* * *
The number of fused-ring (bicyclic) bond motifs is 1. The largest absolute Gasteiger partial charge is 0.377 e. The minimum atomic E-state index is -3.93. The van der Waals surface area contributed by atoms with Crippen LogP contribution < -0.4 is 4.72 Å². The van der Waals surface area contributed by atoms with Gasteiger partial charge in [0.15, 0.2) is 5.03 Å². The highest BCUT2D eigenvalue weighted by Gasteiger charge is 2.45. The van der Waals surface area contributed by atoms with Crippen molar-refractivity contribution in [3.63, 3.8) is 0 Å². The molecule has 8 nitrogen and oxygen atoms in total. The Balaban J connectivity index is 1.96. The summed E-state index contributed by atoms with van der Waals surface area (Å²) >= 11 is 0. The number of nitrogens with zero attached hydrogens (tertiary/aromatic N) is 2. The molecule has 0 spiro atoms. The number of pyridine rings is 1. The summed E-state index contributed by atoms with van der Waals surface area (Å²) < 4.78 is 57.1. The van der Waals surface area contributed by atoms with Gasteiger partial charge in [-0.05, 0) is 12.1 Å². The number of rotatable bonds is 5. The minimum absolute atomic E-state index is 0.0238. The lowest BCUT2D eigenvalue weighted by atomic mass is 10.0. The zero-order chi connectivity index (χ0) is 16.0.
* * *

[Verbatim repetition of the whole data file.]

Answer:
The number of fused-ring (bicyclic) bond motifs is 1. The largest absolute Gasteiger partial charge is 0.377 e. The minimum atomic E-state index is -3.93. The van der Waals surface area contributed by atoms with Crippen LogP contribution < -0.4 is 4.72 Å². The van der Waals surface area contributed by atoms with Gasteiger partial charge in [0.15, 0.2) is 5.03 Å². The highest BCUT2D eigenvalue weighted by Gasteiger charge is 2.45. The van der Waals surface area contributed by atoms with Crippen molar-refractivity contribution in [3.63, 3.8) is 0 Å². The molecule has 8 nitrogen and oxygen atoms in total. The Balaban J connectivity index is 1.96. The summed E-state index contributed by atoms with van der Waals surface area (Å²) >= 11 is 0. The number of nitrogens with zero attached hydrogens (tertiary/aromatic N) is 2. The molecule has 0 spiro atoms. The number of pyridine rings is 1. The summed E-state index contributed by atoms with van der Waals surface area (Å²) < 4.78 is 57.1. The van der Waals surface area contributed by atoms with Gasteiger partial charge in [-0.05, 0) is 12.1 Å². The number of rotatable bonds is 5. The minimum absolute atomic E-state index is 0.0238. The lowest BCUT2D eigenvalue weighted by atomic mass is 10.0. The zero-order chi connectivity index (χ0) is 16.0.